Coffee may raise colon cancer risk in men?
Tuesday June 17, 2014 (foodconsumer.org) -- A new Japanese study in Journal of Epidemiology suggests that drinking too much coffee may increase risk of colon cancer in men, but not in women and high coffee consumption was linked with high risk of colon cancer in men.
The study analyzed data from a large-scale prospective cohort study - the Japan Collaborative Cohort Study for Evaluation of Cancer Risk and found a positive association between coffee consumption and risk of colon cancer in men.
Specifically, compared with those who drank less than 1 cup of coffee per day, men used 2 to 3 cups of coffee per day were 26% more likely to develop colon cancer and those drinking more than 4 cups of coffee per day were at 79% increased risk for colon cancer.
However, coffee drinking was associated neither with risk of colon cancer in women nor with risk of rectal cancer in men and women.
The study concluded "This large-scale population-based cohort study showed that coffee consumption increases the risk of colon cancer among Japanese men."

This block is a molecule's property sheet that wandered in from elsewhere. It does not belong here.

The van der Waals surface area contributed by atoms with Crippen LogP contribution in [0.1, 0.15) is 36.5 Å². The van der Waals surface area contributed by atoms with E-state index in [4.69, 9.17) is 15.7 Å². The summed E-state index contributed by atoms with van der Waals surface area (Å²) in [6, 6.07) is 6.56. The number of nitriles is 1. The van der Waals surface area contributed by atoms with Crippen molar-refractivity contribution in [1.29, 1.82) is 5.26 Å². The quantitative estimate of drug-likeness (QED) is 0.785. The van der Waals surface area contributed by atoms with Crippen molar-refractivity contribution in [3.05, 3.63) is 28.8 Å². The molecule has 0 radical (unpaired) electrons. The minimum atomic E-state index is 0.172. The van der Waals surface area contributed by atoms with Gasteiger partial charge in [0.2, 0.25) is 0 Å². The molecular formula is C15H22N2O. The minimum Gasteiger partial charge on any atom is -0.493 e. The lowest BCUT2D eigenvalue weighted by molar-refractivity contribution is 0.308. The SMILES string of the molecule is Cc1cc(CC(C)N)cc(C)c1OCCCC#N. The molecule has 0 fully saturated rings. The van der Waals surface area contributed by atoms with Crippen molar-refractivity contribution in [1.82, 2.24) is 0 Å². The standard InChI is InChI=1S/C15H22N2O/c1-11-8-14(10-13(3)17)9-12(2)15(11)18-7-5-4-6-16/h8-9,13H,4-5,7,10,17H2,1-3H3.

It should be noted that this study was no trial and it could not prove that the increased risk among coffee drinkers was increased by coffee although the possibility could not be excluded either.
Yamada H, Kawado M, Aoyama N, Hashimoto S, Suzuki K, Wakai K, Suzuki S, Watanabe Y, Tamakoshi A. Coffee Consumption and Risk of Colorectal Cancer: The Japan Collaborative Cohort Study. J Epidemiol. 2014 May 24.
Another study published in 2012 in American Journal of Clinical Nutrition finds an inverse association between coffee drinking and risk of colon cancer.
The study shows that men and women drinking six or more cups of coffee per day were 38% less likely to be diagnosed with colon cancer.
That study is based on data from The NIH-AARP Diet and Health Study of 489,706 men and women who were followed for an average of 10.5 years.
Sinha R, Cross AJ, Daniel CR, Graubard BI, Wu JW, Hollenbeck AR, Gunter MJ, Park Y, Freedman ND. Caffeinated and decaffeinated coffee and tea intakes and risk of colorectal cancer in a large prospective study. Am J Clin Nutr. 2012 Aug;96(2):374-81. doi: 10.3945/ajcn.111.031328.
Summary: It seems uncertain whether drinking coffee could reduce or increase risk of colon cancer. One thing for sure is that eating a lot of dietary fiber can reduce the risk of colon cancer. One should eat at least 35 grams of dietary fiber a day to prevent colon cancer. Most Americans do not eat that much of dietary fiber through their diets. But dietary fiber supplements can be purchased over the internet and at local health stores. (David Liu, PHD)
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